• A61B17/00Surgical instruments, devices or methods, e.g. tourniquets
    • A61B2017/00831Material properties
    • A61B2017/00853Material properties low friction, hydrophobic and corrosion-resistant fluorocarbon resin coating (ptf, ptfe, polytetrafluoroethylene)

Abstract

A surgical suturing needle is formed to have a needle shaft with a rectangular cross-section and a needle head with a triangular needle point. A transitional portion between the needle shaft and the needle head is formed to have a maximum width greater than the width of the needle shaft. A plurality of cutting edges extend from the needle point to at least the maximum width section of the transitional portion. After forming and grinding the suturing needle, it is immersed in an acid bath and exposed to an electrical field. Finally, the surgical needle is heat-treated to increase its strength and resistance to bending or breaking.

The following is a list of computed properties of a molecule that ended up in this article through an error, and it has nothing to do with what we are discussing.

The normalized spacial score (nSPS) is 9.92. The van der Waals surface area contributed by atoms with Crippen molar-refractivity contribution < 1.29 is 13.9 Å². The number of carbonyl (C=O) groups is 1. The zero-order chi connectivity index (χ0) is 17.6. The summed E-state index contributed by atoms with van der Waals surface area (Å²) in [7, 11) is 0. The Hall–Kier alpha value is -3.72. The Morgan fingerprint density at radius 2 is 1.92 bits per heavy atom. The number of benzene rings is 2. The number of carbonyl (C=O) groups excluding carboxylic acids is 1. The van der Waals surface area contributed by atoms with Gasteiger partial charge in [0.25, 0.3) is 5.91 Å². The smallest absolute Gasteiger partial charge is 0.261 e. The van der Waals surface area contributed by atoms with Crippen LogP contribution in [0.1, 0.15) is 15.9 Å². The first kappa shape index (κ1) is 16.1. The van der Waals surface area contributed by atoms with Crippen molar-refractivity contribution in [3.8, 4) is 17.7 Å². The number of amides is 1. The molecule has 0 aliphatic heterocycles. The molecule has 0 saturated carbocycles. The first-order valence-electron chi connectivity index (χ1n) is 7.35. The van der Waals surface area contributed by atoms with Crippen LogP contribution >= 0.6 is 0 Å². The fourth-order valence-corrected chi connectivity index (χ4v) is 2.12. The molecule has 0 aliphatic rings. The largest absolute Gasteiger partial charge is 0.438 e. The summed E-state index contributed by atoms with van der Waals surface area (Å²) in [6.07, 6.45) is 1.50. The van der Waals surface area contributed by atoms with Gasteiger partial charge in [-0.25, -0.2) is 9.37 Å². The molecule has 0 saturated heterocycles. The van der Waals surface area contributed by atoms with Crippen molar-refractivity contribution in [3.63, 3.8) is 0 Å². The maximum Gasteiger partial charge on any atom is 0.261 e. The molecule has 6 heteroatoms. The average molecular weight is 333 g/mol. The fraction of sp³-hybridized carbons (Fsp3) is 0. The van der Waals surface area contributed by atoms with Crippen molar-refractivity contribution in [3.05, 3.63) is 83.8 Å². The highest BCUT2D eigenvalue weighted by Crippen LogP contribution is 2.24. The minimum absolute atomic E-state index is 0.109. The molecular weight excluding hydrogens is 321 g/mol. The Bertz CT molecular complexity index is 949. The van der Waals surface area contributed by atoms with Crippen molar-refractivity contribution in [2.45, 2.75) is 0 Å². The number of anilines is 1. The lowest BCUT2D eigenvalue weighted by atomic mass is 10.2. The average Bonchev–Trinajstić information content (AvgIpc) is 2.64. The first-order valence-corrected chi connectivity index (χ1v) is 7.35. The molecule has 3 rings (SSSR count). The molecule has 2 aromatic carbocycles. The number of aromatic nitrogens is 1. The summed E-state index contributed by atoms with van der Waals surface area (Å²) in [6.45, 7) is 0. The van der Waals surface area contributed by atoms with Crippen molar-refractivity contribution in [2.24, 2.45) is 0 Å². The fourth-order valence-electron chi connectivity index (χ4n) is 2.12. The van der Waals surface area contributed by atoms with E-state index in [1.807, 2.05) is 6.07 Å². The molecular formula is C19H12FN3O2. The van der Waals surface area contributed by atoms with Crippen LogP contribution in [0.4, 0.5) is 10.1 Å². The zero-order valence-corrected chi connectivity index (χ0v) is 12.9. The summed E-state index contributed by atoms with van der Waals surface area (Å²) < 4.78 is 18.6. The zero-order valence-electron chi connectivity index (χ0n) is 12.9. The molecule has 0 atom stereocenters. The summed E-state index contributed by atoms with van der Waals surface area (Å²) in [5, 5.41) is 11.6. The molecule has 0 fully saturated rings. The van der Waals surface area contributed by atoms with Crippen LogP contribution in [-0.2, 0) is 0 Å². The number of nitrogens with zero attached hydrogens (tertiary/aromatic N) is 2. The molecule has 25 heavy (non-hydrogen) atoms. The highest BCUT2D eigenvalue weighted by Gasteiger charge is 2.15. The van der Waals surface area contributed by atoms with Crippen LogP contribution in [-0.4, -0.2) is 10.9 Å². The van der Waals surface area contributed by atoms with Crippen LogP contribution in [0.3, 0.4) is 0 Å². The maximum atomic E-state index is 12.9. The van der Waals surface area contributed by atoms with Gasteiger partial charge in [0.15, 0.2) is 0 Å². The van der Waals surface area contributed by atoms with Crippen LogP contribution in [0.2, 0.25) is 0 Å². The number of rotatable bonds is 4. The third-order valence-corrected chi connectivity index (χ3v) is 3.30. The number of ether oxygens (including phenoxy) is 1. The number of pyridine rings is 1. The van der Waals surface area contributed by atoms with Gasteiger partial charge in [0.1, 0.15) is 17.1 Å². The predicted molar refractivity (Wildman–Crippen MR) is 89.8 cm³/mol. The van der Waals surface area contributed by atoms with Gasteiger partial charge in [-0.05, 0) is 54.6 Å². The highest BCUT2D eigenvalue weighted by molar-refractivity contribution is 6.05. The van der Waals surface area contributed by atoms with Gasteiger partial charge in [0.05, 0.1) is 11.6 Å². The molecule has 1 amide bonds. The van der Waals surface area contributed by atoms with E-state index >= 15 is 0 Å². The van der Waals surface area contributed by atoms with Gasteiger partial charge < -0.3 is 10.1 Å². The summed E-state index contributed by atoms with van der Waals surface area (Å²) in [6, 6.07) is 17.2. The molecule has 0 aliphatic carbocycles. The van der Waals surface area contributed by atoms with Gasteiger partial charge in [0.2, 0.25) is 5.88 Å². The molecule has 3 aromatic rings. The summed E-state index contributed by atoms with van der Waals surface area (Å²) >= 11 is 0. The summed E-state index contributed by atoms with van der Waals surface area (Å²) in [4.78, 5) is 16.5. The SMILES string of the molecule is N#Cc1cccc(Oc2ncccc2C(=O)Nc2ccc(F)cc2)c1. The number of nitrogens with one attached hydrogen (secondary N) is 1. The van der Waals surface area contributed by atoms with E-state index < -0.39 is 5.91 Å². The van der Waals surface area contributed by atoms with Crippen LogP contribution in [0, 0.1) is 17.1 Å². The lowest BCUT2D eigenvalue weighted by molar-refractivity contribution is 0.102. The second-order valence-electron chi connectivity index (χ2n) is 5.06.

Description

BACKGROUND OF THE INVENTION

1. Field of the Invention

The present invention relates to a design and method of manufacturing a surgical suturing needle that can be used generally for adjoining or closing adjacent portions of skin or tissue. More particularly, the suturing needle design and manufacturing process of the present invention are directed to a new class of suturing needle particularly suitable in plastic and reconstructive suturing applications.

2. Description of the Prior Art

Suturing needles for applying sutures, or stitches, by hand in cutaneous and subcutaneous tissues are well known in the art. The sutures are typically used to close wounds or adjoin adjacent tissue, often at the conclusion of a surgical procedure. Conventional suturing needles are usually made from a cut blank of material such as stainless steel. The cut blank is metal-worked using well known machining techniques to form a surgical suturing needle. The needle generally includes a shaft, a rear end portion with means to grip or secure a suturing thread and a needle head at a front end portion for puncturing skin and tissue through which the needle travels. The needle head typically includes a sharpened needle tip at its distal end and cutting edges.